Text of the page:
Printers, routers and other internet connected devices are being hijacked by hackers to use in cyber-attacks.
Web security company Prolexic have released a white paper which details a rise in the number of Distributed Reflection and Amplification Denial of Service (DrDoS) attacks using aging networking protocols to transform these internet-connected devices into malicious bots whose combined computing power can be used to carry out large-scale attacks.
The firm says that while DrDoS attack tactics have been used successfully for more than a decade, their popularity and effectiveness has increased during the past year as hackers targtet IP-based devices like printers, cameras, routers, hubs, sensors and other network devices.
In January research by security software maker Rapid7 reported a similar problem, which allowed hackers to exploit bugs in “plug and play” networking technology to compromise internet-connected devices.
“Unfortunately, the protocols were written with functionality, not security, in mind. The internet used to be a safer place than it is now,” says Stuart Scholly, Prolexic president.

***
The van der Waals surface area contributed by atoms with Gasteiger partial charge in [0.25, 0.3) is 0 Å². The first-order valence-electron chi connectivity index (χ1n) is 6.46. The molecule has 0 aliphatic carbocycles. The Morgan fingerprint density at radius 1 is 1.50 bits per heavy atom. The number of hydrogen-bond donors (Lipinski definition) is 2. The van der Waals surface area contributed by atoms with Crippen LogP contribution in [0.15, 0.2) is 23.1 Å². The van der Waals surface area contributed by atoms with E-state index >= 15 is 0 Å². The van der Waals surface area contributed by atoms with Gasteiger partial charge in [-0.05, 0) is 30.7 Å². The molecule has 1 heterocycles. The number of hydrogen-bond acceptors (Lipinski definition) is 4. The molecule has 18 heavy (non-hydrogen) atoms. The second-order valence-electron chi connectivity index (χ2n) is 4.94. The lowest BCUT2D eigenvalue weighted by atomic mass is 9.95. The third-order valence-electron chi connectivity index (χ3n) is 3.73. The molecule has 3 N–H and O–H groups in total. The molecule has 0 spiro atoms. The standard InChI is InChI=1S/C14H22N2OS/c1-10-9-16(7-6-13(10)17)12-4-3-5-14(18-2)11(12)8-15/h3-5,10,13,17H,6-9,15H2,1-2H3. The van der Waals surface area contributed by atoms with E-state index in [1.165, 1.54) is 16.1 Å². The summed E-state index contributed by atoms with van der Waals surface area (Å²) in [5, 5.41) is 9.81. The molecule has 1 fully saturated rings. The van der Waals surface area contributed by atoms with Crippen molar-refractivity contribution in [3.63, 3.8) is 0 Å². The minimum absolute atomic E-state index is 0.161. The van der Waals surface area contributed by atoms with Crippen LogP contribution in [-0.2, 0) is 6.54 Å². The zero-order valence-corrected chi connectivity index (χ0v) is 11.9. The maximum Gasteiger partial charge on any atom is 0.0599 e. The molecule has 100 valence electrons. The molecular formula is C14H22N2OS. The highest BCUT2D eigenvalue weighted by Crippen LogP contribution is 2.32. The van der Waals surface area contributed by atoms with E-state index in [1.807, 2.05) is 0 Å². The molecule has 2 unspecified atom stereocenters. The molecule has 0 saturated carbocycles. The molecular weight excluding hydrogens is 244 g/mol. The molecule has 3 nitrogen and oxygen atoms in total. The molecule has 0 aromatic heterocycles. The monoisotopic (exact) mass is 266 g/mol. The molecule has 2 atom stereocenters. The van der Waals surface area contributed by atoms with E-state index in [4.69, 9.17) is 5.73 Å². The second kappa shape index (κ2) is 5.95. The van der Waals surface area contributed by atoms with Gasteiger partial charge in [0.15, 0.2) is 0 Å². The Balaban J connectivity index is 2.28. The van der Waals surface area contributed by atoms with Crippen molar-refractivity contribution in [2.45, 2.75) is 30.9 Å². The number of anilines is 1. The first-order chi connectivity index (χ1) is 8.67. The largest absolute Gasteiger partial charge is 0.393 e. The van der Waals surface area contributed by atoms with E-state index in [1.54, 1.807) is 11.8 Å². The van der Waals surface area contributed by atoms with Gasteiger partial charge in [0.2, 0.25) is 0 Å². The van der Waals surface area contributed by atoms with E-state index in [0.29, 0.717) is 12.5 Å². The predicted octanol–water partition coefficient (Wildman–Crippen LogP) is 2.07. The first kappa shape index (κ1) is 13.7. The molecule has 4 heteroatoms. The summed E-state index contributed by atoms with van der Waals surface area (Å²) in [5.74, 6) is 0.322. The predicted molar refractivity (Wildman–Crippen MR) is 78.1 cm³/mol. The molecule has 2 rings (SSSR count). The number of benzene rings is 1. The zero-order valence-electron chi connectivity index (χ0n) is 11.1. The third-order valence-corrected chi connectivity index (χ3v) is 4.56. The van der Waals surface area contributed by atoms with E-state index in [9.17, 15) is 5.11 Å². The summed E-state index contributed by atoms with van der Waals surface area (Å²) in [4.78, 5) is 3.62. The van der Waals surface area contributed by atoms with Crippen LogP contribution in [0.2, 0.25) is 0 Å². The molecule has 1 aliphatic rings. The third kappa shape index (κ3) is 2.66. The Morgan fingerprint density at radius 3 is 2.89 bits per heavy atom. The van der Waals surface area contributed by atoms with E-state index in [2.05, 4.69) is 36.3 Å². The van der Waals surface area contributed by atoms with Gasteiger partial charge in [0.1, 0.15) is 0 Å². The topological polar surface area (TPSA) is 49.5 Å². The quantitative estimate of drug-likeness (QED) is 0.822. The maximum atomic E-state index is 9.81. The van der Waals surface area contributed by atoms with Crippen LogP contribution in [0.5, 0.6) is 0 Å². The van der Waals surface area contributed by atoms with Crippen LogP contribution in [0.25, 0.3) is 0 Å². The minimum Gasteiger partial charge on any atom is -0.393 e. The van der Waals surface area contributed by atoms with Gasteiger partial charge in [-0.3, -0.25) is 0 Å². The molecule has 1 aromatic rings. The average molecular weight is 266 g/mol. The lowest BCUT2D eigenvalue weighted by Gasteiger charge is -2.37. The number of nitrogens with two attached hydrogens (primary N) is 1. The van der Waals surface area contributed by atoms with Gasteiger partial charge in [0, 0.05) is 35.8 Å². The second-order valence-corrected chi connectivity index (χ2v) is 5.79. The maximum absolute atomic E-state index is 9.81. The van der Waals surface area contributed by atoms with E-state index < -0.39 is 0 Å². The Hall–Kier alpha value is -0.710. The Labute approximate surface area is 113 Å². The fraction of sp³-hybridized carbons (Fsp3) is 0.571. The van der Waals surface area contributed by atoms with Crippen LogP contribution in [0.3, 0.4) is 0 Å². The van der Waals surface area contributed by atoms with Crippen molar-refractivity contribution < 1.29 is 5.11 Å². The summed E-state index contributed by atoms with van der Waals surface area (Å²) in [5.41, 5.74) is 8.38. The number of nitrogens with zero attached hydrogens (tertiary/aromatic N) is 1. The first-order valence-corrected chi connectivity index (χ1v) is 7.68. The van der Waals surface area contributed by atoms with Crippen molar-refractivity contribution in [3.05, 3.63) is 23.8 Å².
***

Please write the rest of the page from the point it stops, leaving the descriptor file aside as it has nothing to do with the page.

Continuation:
DrDoS attacks using these protocols can be difficult to trace back to the malicious actor because they often involve spoofing, or faking, the origin of the attack.
In the white paper, the Prolexic Security Engineering and Response Team (PLXsert) explains how malicious actors leverage three common network protocols inherent in network servers and devices.
The vulnerable protocols are Simple Network Management Protocol (SNMP), used to communicate with IP-based devices, such as routers; Network Time Protocol (NTP), used to synchronize time and date information across the network; and Character Generation Protocol (CHARGEN), used to test and debug network connections.
“Protocol reflection attacks are a serious problem, but system administrators can help protect their organization and the internet community by taking steps to avoid participating in these types of DrDoS attacks,” says Scholly.
The white paper, available for free here, explains the protocol vulnerabilities and how they are used in DDoS attacks and also identifies actions system administrators can take to reduce, or mitigate, the vulnerability of their network devices and servers.